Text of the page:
Federal listening session hears 'harsh reality' of violent acts against Indigenous women
“Today we gathered as Indian Country to listen to tribal leadership about how we can work together to effectively reclaim our Native communities,” said Assistant Secretary for Indian Affairs Tara Sweeney, Iñupiat. “There are many issues that are plaguing our communities and it was important for Indian Affairs to hear from tribal leadership on violent crimes.”
Sweeney, joined by other federal agency leaders and tribal leaders to include Gila River Gov. Stephen Roe Lewis and Lt. Gov. Robert Stone, domestic violence advocates, activists working on Murdered and Missing Indigenous Women initiatives and members of the board of the National Congress of American Indians held a nationwide listening session, “Reclaiming Our Native Communities,” June 11 at the Gila River Indian Community in Arizona.
Sweeney acknowledged that there is a need to improve partnerships “across the federal government” and between tribal law enforcement, tribal communities, and federal government agencies. The discussions “have informed our discussions within the Department of Interior and Indian Affairs,” to make these collaborations happen, she said.
The issue of violence in Indian Country, especially against Indigenous women and children, has long been in crisis mode. The National Institute of Justice and the Centers for Disease Control and Prevention indicate that more than 1.5 million American Indian and Alaska Native women have experienced violence, including sexual violence, in their lifetimes, according to a release sent by the Department of the Interior on June 12.
“American Indian and Alaska Native children attempt and commit suicide at rates far higher than those in any other demographic in our nation, and often endure disproportionately high rates of endemic drug abuse, violence, and crime,” the release stated.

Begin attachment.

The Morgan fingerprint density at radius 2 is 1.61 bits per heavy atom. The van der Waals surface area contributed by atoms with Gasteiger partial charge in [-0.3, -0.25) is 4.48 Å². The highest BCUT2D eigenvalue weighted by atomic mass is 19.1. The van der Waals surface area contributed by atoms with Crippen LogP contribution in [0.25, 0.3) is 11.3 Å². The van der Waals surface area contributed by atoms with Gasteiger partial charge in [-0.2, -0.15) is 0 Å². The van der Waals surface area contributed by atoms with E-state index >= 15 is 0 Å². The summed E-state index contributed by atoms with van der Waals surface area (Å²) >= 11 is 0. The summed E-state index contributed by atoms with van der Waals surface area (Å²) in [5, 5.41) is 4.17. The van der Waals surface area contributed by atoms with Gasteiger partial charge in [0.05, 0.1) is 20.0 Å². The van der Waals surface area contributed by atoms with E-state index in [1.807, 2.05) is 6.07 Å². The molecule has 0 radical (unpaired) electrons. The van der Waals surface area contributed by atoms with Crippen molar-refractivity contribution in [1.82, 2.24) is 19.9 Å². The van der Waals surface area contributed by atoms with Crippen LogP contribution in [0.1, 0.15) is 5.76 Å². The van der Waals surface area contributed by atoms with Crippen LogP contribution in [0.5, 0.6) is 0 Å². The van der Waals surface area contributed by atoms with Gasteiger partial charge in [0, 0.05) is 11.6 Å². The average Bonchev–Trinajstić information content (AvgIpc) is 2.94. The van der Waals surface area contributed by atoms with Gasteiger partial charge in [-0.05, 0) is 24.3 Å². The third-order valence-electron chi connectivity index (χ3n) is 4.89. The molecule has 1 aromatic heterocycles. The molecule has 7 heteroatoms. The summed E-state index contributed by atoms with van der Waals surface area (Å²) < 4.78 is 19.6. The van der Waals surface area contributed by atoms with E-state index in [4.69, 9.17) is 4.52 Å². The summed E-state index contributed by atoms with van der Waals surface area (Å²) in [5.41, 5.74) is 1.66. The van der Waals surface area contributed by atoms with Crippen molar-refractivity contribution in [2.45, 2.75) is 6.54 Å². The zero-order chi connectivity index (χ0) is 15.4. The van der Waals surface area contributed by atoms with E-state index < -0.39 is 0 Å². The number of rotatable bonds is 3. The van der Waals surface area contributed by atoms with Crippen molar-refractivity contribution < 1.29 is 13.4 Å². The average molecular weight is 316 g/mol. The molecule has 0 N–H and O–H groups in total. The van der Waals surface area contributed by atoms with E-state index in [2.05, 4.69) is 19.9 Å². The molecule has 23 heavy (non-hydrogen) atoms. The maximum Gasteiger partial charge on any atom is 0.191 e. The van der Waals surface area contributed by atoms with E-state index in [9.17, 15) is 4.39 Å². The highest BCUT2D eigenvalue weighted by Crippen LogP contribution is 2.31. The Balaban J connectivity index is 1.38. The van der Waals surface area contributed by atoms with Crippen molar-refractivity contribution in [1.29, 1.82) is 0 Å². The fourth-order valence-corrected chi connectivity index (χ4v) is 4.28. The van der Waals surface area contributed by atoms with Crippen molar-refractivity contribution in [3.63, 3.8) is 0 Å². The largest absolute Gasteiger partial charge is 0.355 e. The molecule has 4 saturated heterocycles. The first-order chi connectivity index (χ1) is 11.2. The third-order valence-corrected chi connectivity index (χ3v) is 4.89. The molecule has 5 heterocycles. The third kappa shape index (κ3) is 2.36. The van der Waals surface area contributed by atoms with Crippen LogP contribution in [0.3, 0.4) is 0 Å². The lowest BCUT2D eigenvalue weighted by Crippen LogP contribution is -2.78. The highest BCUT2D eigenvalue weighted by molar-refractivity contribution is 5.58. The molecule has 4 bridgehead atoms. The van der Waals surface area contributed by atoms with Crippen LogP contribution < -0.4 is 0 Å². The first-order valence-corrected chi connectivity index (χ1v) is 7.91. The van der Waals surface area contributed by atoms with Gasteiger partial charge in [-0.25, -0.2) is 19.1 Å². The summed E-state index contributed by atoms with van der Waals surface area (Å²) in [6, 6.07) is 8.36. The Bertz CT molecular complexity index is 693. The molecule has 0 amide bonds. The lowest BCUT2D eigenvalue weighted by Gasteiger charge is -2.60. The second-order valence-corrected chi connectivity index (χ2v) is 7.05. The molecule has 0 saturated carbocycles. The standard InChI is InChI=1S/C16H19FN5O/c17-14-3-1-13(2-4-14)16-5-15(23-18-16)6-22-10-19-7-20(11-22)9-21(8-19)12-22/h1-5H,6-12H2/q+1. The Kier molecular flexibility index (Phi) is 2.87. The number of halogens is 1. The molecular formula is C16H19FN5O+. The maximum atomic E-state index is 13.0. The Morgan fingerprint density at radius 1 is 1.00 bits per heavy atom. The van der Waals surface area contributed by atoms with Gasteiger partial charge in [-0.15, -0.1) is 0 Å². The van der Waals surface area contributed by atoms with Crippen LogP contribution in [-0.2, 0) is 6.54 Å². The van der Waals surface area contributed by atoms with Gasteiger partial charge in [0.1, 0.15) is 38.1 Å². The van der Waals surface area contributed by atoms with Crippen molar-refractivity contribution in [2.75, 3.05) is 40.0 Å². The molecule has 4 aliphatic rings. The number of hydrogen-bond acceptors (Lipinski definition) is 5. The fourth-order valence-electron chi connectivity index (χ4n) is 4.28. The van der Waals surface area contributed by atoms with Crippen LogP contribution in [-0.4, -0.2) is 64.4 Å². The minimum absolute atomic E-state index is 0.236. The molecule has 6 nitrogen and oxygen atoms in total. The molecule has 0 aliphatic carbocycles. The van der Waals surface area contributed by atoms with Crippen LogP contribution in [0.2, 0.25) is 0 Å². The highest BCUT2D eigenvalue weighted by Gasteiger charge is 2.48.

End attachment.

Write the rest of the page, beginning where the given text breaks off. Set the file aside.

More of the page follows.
Arizona has the dubious distinction of being one of the top jurisdictions for human trafficking. According to the National Congress of American Indians, about 40 percent of the women and girls forced into the sex trade are Native.
Michelle Demmert, Central Council Tlingit and Haida, is the tribe’s elected chief justice and has experienced the “harsh reality” of violence in Indian Country first-hand.
“Alaska Natives are some of the most vulnerable populations in the nation,” said Demmert. “We have the highest number [of missing and murdered Indigenous women] among any state in the union.” In fact, 40 percent of Alaska’s Native communities have no law enforcement presence, and 911 service is nearly non-existent, according to a recent investigation by the Anchorage Daily News and ProPublica. In fact, Demmert said, the state has just one to 1.4 law enforcement officials per 1 million acres. “How does anyone investigate crimes with that sort of range and magnitude to have to cover?”
Demmert noted that with such thin police presence, it can take hours or even days for any response from law enforcement. “So, when we call for in response to something that's happened in our communities, often it’s the tribal leader who shows up first.” When law enforcement doesn’t do its job … evidence grows cold and oftentimes, if it is an actual crime, it is unprosecuted.”
“These issues discussed today – domestic violence, missing and murdered Native Americans and unsolved cold cases – threaten the very safety and security of all of our tribal members,” said Lewis, who as Gila River governor, hosted the listening session and press conference.